Washington Redskins offensive coordinator Kyle Shanahan drew criticism following Monday’s loss to the Dallas Cowboys for calling 11 passes and only two runs with his team leading during the tail end of the third quarter and the good chunk of the fourth quarter.
It appeared that the gameplan turned rather lopsided, but Shanahan said that wasn’t the case, and had the Redskins been able to execute better, more balance would have been achieved.
“I was happy with how the game went. In the third quarter, I think it was five runs and six passes and we were balanced then,” Shanahan said on Thursday during his weekly press conference. “In the fourth quarter, the problem was it’s going to get one-sided when you don’t have long drives. We had too many, I don’t know if it was three-and-outs, but it was about four-and outs. ... We had very quick drives. We’re happy with how we’ve run the ball this year. There are only [seven] teams that have run the ball more than us, so I think we’ve been fairly balanced. It’s something that we believe in and, when the game dictates [it], it’s what we’ll do.”
The Redskins against Dallas had the ball, nursing a 16-15 lead with 6 minutes 58 seconds to play when Washington came out throwing rather than try to pound the ball and milk the clock. Rex Grossman & Co. held onto the ball for only five plays before having to punt again, giving Dallas plenty of time for a comeback.
Shanahan explained, however, that in his mind, the conservative approach definitely wasn’t the route to take in that situation.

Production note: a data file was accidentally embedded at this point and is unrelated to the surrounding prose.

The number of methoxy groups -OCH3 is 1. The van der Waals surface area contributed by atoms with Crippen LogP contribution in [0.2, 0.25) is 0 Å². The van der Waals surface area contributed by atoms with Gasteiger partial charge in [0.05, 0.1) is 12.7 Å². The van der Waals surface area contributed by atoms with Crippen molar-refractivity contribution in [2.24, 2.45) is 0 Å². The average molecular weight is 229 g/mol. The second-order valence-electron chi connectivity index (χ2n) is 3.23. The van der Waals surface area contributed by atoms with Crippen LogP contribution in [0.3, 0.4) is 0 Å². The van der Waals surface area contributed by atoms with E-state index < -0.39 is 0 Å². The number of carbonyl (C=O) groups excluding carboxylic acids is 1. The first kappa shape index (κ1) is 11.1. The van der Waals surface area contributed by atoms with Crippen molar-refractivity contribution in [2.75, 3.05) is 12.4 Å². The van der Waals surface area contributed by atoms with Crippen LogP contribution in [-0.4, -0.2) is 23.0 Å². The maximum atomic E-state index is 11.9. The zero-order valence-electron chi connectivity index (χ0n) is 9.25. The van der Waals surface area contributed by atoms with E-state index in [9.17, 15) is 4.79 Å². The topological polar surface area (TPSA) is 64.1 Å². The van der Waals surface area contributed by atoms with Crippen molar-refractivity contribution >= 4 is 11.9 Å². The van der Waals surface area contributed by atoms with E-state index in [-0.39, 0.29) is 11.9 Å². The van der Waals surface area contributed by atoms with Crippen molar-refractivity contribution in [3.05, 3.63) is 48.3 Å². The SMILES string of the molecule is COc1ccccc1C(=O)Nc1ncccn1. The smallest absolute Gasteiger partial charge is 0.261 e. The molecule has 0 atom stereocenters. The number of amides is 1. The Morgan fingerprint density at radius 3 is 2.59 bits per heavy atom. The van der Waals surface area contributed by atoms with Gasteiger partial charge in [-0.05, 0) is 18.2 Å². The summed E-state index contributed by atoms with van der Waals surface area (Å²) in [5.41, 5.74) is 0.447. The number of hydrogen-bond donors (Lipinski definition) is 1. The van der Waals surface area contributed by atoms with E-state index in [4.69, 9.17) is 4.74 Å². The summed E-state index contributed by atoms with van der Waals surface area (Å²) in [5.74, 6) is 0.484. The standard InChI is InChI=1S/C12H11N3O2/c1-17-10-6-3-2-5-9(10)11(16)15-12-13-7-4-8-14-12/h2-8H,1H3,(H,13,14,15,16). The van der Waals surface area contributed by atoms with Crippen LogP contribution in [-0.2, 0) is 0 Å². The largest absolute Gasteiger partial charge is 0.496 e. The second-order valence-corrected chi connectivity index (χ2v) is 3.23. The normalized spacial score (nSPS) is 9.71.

“To me, when you have a one-point lead with seven minutes left, and you’re on your 15-yard line, that is not a time to run out the clock,” Shanahan said. “You need to do whatever you think you can to move the chains. With what the defense was doing at the time, we did what we thought was best to move the chains.”
The Redskins rank eighth in the league in rushing attempts (83), and Coach Mike Shanahan said he wants to rank among the top 10 in carries all season. The Shanahans obviously want the team’s rushing total to improve from the 12th-place ranking (312 yards) it currently holds.
But Kyle Shanahan remains confident that his team will soon turn the corner in the near future.
“There were a couple of times that we had some chances and I think we lost our footing on it. A couple [of plays] just came down to one block and that’s the NFL,” Shanahan said. “You keep hammering away and it’s very rare that you just come out there and there are gaps wide open. When it’s not and you’re going against a good defense you’re going to stick with it and hope you get that crease and it will change your run average for the whole game. We never really got that long one and it really hurts your average.”
Meanwhile, running back Tim Hightower said he wasn’t frustrated over Shanahan’s decision to go to the pass with greater frequency late in Monday’s game.
“That’s not my job to do playcalls, or ask for runs,” said Hightower, who had a fourth-quarter reception, but didn’t receive a carry during that time. “They come up with a gameplan. They make the gameplan and whatever they draw up, I execute. That’s what the playmaker is supposed to do; to execute. You hope you do enough in practice for them to put that trust in you.”
Hightower, who is averaging 3.5 yards a carry, said if he and his fellow running backs produce at a higher level when run plays are called, then their opportunities will increase.
“You can look at the selfish standpoint and say, ‘I didn’t get the ball.’” Hightower said. “But you can look at it from a detailed standpoint and realize, ‘Hey, if I’m getting more success on first and second down, then I’m getting more carries, and we have more sustained drives.’”